BY Sam Thorne in Culture Digest | 17 SEP 09
Featured in
Issue 125


The xx, Young Turks, 2009

BY Sam Thorne in Culture Digest | 17 SEP 09

The xx

The xx, four 19-year-olds from South London, fashion a slinky, shiny elegance out of one-finger synth lines, glowing sub-bass, a pattering drum machine – the kind of elements that, up until a few years ago, were more the preserve of dance producers than young guitar bands. Much was changed by the 2007 compilation By Night on US record label Italians Do It Better. The collection broke a number of bands (Glass Candy, Chromatics, Nite Jewel) while signalling a turn to a languid, nocturnal version of Italo disco. While The xx use these same mid tempos, hushed vocals and delayed guitar sounds, the breadth of their curiosity marks them out from the merely fashionable. Though not included here they have covered songs by both Aaliyah (‘Hot Like Fire’, 1997) and Womack & Womack (‘Teardrops’, 1988), a surprising range given that their delivery is akin to a subdued, deadpan Tracy + the Plastics (artist Wynne Greenwood’s electro-pop solo project).

There is little swing or bounce to the 11 brittle-sweet songs on The xx’s debut, though this almost sedated slowness isn’t sexless. Quiet call-and-responses between singers Oliver Simon and Romy Madley Croft only intermittently rouse themselves to a pulse or a snap. Their brooding melancholia recalls the glimmering, undead sound of certain 1980s bands (listening to xx reminded me that Echo was the name of the Bunnymen’s drum machine).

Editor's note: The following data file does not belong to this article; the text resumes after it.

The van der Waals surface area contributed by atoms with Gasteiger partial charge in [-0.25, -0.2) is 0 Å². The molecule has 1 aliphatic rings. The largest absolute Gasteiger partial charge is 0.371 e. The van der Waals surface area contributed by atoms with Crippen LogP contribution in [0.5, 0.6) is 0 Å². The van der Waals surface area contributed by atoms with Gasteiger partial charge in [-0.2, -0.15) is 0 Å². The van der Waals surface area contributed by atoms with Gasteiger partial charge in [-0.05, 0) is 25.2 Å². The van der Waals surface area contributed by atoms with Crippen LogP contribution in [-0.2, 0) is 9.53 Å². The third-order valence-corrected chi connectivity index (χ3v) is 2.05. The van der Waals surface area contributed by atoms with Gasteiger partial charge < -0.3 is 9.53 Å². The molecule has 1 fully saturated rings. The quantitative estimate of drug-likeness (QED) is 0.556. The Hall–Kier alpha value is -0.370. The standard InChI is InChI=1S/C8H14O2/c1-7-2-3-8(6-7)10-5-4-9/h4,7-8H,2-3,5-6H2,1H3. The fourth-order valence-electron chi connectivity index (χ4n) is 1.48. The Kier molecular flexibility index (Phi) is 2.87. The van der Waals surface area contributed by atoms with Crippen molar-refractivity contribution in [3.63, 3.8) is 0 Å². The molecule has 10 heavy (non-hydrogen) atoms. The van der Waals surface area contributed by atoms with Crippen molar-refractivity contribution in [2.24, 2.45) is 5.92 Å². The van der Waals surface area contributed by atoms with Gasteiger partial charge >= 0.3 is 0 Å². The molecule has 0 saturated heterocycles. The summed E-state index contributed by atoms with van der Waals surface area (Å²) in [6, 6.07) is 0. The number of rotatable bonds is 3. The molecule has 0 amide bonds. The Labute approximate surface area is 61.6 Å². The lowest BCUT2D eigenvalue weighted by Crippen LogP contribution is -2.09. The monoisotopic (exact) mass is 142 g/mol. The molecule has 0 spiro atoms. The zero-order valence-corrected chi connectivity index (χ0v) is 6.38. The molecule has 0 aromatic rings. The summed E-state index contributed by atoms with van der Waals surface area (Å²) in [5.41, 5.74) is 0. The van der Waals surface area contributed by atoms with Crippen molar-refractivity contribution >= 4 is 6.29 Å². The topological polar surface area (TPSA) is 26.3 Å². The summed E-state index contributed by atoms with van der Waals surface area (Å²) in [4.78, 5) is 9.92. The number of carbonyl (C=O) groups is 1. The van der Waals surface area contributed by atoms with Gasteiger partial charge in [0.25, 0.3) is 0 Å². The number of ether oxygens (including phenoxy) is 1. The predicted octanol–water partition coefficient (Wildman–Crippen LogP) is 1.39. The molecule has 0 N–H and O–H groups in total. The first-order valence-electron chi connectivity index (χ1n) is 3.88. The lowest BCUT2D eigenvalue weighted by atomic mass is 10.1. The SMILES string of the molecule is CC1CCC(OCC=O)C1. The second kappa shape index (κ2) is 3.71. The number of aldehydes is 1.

Perhaps not too much should be made of the fact that The xx formed while attending the Elliot School in South London, a secondary comprehensive school whose alumni also include Hot Chip, Burial and Four Tet. All of these have released relatively successful albums – of indie-electro, dubstep and pastoral electronica, respectively – each of which have polished and retooled a slightly peripheral genre, taking it to that point of success at which you wouldn’t be surprised to hear it advertising a mobile phone network. This is less a genre than a twinkling, hand-crafted tone of intimacy, and it isn’t intended as a criticism to say that almost every one of the songs on xx seems ready for use on television. (Accusations of ‘selling out’ stopped around the same time most bands started to have problems ‘selling’ much at all.)

I first encountered The xx on YouTube earlier this year, with the video for their single ‘Crystalised’. The four stand grim-faced and almost motionless, dressed in black and playing with their backs to a wall. Mannered as well as poised, the approach was still antithetical to the usual debut video of a hotly-tipped young band – this wasn’t intended to go viral. Aside from its many other virtues, xx is remarkable for being both commercially seductive and artfully frozen.

Sam Thorne is the director general and CEO of Japan House London.